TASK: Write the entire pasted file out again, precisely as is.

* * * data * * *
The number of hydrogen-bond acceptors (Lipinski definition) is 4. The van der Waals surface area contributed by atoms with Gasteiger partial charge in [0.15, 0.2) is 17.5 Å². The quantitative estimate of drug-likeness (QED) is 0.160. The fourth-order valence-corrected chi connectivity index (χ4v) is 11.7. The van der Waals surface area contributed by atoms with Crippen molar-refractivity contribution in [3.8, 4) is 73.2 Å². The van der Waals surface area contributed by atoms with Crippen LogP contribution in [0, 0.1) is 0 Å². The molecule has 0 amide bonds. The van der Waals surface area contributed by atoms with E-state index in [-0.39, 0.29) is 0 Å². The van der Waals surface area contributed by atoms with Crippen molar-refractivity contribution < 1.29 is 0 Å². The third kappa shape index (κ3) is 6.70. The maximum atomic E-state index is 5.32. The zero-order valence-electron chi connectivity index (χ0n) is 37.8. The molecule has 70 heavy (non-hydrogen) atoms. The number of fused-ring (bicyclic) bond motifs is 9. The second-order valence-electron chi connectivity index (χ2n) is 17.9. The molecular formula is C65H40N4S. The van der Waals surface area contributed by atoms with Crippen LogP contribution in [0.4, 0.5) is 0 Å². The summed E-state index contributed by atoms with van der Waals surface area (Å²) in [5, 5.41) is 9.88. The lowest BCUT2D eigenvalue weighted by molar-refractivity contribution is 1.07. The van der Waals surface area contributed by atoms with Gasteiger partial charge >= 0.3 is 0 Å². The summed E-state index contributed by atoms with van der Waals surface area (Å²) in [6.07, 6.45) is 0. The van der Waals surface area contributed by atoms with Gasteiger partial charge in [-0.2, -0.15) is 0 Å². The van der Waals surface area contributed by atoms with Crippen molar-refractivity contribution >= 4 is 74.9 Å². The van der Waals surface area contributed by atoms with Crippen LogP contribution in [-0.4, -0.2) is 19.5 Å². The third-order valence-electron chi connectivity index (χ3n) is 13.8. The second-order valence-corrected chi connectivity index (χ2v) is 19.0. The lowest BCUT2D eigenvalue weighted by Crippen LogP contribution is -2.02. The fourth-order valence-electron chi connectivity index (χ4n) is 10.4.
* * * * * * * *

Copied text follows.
The number of hydrogen-bond acceptors (Lipinski definition) is 4. The van der Waals surface area contributed by atoms with Gasteiger partial charge in [0.15, 0.2) is 17.5 Å². The quantitative estimate of drug-likeness (QED) is 0.160. The fourth-order valence-corrected chi connectivity index (χ4v) is 11.7. The van der Waals surface area contributed by atoms with Crippen molar-refractivity contribution in [3.8, 4) is 73.2 Å². The van der Waals surface area contributed by atoms with Crippen LogP contribution in [0, 0.1) is 0 Å². The molecule has 0 amide bonds. The van der Waals surface area contributed by atoms with E-state index in [-0.39, 0.29) is 0 Å². The van der Waals surface area contributed by atoms with Crippen molar-refractivity contribution < 1.29 is 0 Å². The third kappa shape index (κ3) is 6.70. The maximum atomic E-state index is 5.32. The zero-order valence-electron chi connectivity index (χ0n) is 37.8. The molecule has 70 heavy (non-hydrogen) atoms. The number of fused-ring (bicyclic) bond motifs is 9. The second-order valence-electron chi connectivity index (χ2n) is 17.9. The molecular formula is C65H40N4S. The van der Waals surface area contributed by atoms with Crippen LogP contribution in [0.4, 0.5) is 0 Å². The summed E-state index contributed by atoms with van der Waals surface area (Å²) in [5, 5.41) is 9.88. The lowest BCUT2D eigenvalue weighted by molar-refractivity contribution is 1.07. The van der Waals surface area contributed by atoms with Gasteiger partial charge >= 0.3 is 0 Å². The summed E-state index contributed by atoms with van der Waals surface area (Å²) in [6.07, 6.45) is 0. The van der Waals surface area contributed by atoms with Gasteiger partial charge in [-0.2, -0.15) is 0 Å². The van der Waals surface area contributed by atoms with Crippen molar-refractivity contribution >= 4 is 74.9 Å². The van der Waals surface area contributed by atoms with Crippen LogP contribution in [-0.4, -0.2) is 19.5 Å². The third-order valence-electron chi connectivity index (χ3n) is 13.8. The second-order valence-corrected chi connectivity index (χ2v) is 19.0. The lowest BCUT2D eigenvalue weighted by Crippen LogP contribution is -2.02. The fourth-order valence-electron chi connectivity index (χ4n) is 10.4.